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People who text often, and use their thumbs to do so, may need to find a new method to communicate (or go back to that old classic known as talking). That’s because when you are a heavy texter, sexter, Tinder swiper or emoji poet, tendons in the hand can become more thick, leading to tendinitis, found a recent study in the American Journal of Physical Medicine and Rehabilitation.

Researchers determined texting’s link to tendon inflammation after monitoring 149 Turkish texters between the ages of 18 and 40. The study uncovered, using ultrasound imaging, that tendon thickness was more pronounced on the dominant side of frequent texters. In the trial, frequent texting was defined as sending an average of 1,200 text messages per month (wow), which is way more than the average 50 texts sent per month by casual texters.

How is texting linked to Tendinitis?

When you’re getting into some digital heavy petting using your thumbs, you are constantly using the joint near the tip of the thumb called your interphalangeal joint, which is what can lead to pain and tendinitis over time. Tendinitis is inflammation of the tendons, which are cords that attach bone to muscle. Tendinitis is considered an overuse injury and linked to repetitive motion—in the case of sending texts (dirty, flirty and work-related), it appears many are really working those thumbs. (You go, girls!)

So, you’re probably asking, ‘what if I use both of my thumbs?’ Well, even when texters used two thumbs, most people put more stress on the thumb in their dominant hand. Repetitive stress movements are the most common culprit of tendon injuries, though overuse injuries of the smaller tendons, such as those in the hand, tend to get way less attention compared to similar injuries in larger joints, like the shoulder. When was the last time you were offered a thumb massage? Probably never.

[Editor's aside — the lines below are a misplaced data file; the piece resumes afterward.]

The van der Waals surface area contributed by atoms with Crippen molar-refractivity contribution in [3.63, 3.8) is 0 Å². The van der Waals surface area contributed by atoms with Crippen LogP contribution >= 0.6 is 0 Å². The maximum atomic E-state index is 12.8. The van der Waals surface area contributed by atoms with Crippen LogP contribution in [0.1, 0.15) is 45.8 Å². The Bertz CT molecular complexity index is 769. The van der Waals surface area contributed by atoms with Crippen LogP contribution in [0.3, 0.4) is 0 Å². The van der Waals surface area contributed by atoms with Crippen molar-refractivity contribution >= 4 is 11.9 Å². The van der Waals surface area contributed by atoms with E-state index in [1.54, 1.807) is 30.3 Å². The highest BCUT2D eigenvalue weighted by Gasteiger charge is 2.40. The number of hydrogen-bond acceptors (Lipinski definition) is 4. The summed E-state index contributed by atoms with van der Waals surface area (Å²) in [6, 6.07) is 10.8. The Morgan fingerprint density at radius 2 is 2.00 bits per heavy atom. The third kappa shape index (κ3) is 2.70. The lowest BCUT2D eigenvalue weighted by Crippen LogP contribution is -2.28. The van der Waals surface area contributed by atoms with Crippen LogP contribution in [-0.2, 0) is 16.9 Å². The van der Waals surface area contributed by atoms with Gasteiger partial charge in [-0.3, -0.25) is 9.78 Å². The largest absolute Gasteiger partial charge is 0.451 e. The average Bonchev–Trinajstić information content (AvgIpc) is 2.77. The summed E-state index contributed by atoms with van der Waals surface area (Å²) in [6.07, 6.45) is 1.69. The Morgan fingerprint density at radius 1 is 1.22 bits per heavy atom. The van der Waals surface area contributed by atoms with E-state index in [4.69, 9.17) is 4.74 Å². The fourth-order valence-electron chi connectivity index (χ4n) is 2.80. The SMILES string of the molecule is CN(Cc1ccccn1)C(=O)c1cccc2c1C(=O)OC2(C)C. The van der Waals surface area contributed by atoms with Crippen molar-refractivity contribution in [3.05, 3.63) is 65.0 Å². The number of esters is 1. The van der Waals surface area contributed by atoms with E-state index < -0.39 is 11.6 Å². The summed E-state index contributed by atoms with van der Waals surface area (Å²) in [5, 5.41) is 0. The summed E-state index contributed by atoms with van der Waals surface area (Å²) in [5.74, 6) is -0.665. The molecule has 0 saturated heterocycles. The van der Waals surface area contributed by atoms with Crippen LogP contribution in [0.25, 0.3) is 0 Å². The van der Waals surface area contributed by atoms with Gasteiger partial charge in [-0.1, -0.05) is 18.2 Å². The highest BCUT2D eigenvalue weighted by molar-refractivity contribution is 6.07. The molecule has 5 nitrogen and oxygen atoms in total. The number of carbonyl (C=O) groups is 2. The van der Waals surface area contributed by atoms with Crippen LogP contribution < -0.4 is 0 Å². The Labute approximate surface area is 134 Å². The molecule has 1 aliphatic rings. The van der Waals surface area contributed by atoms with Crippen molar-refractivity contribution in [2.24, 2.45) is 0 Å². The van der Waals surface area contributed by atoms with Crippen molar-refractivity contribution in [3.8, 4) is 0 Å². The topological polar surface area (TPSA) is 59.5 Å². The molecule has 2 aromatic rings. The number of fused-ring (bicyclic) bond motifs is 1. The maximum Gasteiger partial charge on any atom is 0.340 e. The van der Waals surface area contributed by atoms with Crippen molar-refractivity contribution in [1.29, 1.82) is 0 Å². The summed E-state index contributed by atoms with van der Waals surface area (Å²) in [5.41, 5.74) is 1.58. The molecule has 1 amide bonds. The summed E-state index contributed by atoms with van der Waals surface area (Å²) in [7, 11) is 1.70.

How to Prevent Texting Tendonitis

Physical therapist Mitchell Yass, DPT (author, Overpower Pain), recommends strengthening the opposing muscles on the back of the hand by bringing fingers together as if grabbing a piece of paper between them and forming an oval between thumb and finger. Then wrap a rubber band around the knuckle, thumb and fingers and open your hand to stretch the rubber band. Try 10 sets of this two to three times a week.

These cute thumb exercises are recommended by the Ergonomic Times:

1. Pull each thumb firmly with the other hand; repeat five times.

2. Massage the web of each thumb, as well as the back and front of each forearm for two minutes; repeat one to two times daily. (When massaging, if you identify sore spots, press on each and rub in a circular motion for 30 seconds. That special someone you’ve been texting so much? Drop a hint and make it a two-person job!)

3. Raise both arms high in the air and gently shake your hands; then, lower the arms low and gently shake; repeat two to three times.

Other texting tips include: Limiting texting sessions to just a few minutes, and using fingers in addition to thumbs when typing to send text messages. If you experience irritation and inflammation, use ice to reduce swelling and contact your physician for further advice.